Jean-Paul Sartre

French existentialist philosopher, playwright, novelist, screenwriter, political activist, biographer, and literary critic

1905   -   1980

movement: existentialism, atheism, phenomenology, French philosophy, Marxism
country of citizenship: France
native language: French
educated at: Lycée Henri-IV, École Normale Supérieure, Cours Hattemer, Lycée Louis-le-Grand, University of Paris
occupation: playwright, epistemologist, novelist, screenwriter, biographer, literary critic, essayist, resistance fighter, political writer, existentialist, ontologist, writer, philosopher, peace activist, opinion journalist, intellectual, author
award received: Nobel Prize in Literature, Eugène Dabit populist novel award, Legion of Honour
influenced by: Martin Heidegger, Louis-Ferdinand Céline, Emmanuel Levinas, Simone de Beauvoir, Georg Wilhelm Friedrich Hegel, Karl Marx

Ebooks: on Wikisource

Jean-Paul Charles Aymard Sartre (, US also ; French: [saʁtʁ]; 21 June 1905 – 15 April 1980) was a French philosopher, playwright, novelist, political activist, biographer, and literary critic. He was one of the key figures in the philosophy of existentialism and phenomenology, and one of the leading figures in 20th-century French philosophy and Marxism. His work has also influenced sociology, critical theory, post-colonial theory, and literary studies, and continues to influence these disciplines. Sartre was also noted for his open relationship with prominent feminist and fellow existentialist philosopher and writer Simone de Beauvoir. Together, Sartre and de Beauvoir challenged the cultural and social assumptions and expectations of their upbringings, which they considered bourgeois, in both lifestyle and thought. The conflict between oppressive, spiritually destructive conformity (mauvaise foi, literally, "bad faith") and an "authentic" way of "being" became the dominant theme of Sartre's early work, a theme embodied in his principal philosophical work Being and Nothingness (L'Être et le Néant, 1943). Sartre's introduction to his philosophy is his work Existentialism Is a Humanism (L'existentialisme est un humanisme, 1946), originally presented as a lecture. He was awarded the 1964 Nobel Prize in Literature despite attempting to refuse it, saying that he always declined official honours and that "a writer should not allow himself to be turned into an institution".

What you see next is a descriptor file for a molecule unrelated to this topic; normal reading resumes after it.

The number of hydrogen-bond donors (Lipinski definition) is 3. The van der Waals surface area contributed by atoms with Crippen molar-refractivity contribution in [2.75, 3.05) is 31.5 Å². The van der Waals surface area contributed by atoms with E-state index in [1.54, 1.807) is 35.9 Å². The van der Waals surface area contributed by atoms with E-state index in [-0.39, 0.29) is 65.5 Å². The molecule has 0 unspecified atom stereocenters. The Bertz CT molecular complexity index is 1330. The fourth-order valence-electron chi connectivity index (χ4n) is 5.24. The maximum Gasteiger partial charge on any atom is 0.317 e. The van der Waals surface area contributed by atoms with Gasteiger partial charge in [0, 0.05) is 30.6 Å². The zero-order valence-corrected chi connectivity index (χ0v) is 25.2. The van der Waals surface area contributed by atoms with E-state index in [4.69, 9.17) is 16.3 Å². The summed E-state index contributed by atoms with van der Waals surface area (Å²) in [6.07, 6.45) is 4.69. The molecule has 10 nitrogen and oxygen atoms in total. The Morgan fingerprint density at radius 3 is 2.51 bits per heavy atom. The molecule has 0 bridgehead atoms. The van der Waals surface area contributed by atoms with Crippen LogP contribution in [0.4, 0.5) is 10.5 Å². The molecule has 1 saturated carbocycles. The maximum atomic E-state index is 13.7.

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works

52

Saint Genet

book by Jean-Paul Sartre

author:

1952

Being and Nothingness

book by Jean-Paul Sartre

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1943

The Words

Les Mots, book by Jean-Paul Sartre

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1964

Nausea

novel by Jean-Paul Sartre

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1938

No Exit

1944 play by Jean-Paul Sartre

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1947

The Chips Are Down

book

author:

1947

Morts sans sépulture

Jean-Paul Sartre play

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1947

The Devil and the Good Lord

literary work

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1951

The Flies

literary work

author:

1947

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